Friday, December 4, 2009
After abandoning my principles (mistaken and silly though they may have been), I am faced with the daunting task of actually writing a blog. My previous disapproval of blogs centered on the fact that it seemed the height of conceitedness to assume that the details of one’s daily life were worth of publication. My expert consultants assured me that 2 years in rural Peru were an exceptional case, but, now, sitting at my laptop, I realize that the details of daily life are really all I have to offer. As much as I would like to spend my days beginning sustainable projects and instigating healthy behavior change, I think I have more free time that I have since childhood.
Fortunately, goals 1 and 2 of Peace Corps (or, Cuerpo de Paz, as it is awkwardly translated into Spanish) are all about cultural integration, and sharing American culture. I take this to mean entertaining myself by whatever means available, and talking about it with whoever I encounter. My favorite pastime is taking walks—hikes in any other place, because you cannot head anywhere without heading uphill, often on windy paths that turn into creeks after rainshowers. My wanderings have taken me up mountains, through eucalyptis forests, across small rivers, but, above all, through farmland. At the most surprising moments, I find myself in the middle of somebody’s pasture, or trying to remember a quechwa greeting to say to a couple leading their donkey down to the pueblo (in this case the abuelita kissed my hand after hearing me stammer a few phrases. I immediately resolved to study more). Almost everyone is friendly to me and happy to chat (or attempt chatting). The most common questions are “¿donde vas?” (where are you going) and, after slight conversation “¿te acostumbras?” (are you getting used to things?) My answers are nearly always “Estoy paseando, no más” (Just going for a walk) and “Si, poco a poco, no?” (Yes, little by little). Sometimes it’s frustrating to have the conversation over and over, every day, but when an old quechwa woman (or, more likely, a young girl), calls me some derivative of Kaitlyn instead of “gringa,” it feels amazing.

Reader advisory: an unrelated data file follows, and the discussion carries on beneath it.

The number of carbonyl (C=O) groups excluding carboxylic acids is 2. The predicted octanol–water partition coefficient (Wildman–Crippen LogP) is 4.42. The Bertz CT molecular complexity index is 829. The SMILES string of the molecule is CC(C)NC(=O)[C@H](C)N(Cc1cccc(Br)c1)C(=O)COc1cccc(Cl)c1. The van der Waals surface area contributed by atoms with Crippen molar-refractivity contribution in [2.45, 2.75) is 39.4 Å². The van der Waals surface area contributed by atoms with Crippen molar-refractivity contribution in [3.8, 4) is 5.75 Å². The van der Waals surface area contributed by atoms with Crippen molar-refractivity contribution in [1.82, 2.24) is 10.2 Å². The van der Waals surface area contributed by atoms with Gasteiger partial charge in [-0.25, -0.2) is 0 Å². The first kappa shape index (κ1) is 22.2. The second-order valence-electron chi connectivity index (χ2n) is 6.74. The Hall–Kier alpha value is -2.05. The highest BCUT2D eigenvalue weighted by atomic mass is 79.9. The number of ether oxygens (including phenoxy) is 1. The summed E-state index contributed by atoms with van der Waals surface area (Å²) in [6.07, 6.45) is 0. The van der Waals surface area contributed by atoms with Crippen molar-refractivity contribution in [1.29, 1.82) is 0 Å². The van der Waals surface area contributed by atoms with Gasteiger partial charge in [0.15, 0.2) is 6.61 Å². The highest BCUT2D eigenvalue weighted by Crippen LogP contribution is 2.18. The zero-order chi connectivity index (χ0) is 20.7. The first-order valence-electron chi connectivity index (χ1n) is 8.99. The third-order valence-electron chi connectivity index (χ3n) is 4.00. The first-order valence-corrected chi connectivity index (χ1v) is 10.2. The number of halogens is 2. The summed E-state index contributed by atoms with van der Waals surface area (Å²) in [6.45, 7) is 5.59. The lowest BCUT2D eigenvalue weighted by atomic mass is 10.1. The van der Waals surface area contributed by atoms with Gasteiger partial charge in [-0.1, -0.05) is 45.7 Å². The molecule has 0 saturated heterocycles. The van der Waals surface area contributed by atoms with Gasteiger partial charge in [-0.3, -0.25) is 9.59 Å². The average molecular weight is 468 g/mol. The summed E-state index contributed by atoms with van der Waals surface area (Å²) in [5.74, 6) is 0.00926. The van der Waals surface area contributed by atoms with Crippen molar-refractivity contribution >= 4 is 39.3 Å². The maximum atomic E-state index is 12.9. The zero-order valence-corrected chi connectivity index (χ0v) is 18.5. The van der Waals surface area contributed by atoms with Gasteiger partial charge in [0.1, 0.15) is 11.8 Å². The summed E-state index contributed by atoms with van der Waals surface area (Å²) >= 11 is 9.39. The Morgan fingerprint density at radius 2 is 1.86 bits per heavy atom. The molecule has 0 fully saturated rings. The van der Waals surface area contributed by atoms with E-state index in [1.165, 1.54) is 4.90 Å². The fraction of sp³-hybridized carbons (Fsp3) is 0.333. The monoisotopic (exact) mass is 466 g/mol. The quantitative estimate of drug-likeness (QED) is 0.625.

It’s only a half-lie that “Me acostumbro.” Slowly, I am starting to get used to life here in site, but I don’t know that I will ever feel exactly at home. This is both positive and useful; I am here as an agent of change, not just another Mushino. Also, I hope that there is never a time in my two years when I take the view of Huascaran for granted—whether in the middle of the night, in moonlight, as I pick my way through the onion plants to the latrine, or in the moon, with sun reflecting off the glacier, or in the afternoon, when it suddenly surfaces from clouds. Perhaps after a time the strangeness of pigs tethered in the path, or tiny old women carrying massive loads wrapped in mantas (beautifully colored blanket/capes) will wear off, and that will be the day that my blog becomes completely mundane (at least on my end). For now, I hope to try and sort through everything that is happening to me and around me, and welcome any advice or updates from home. Thank you.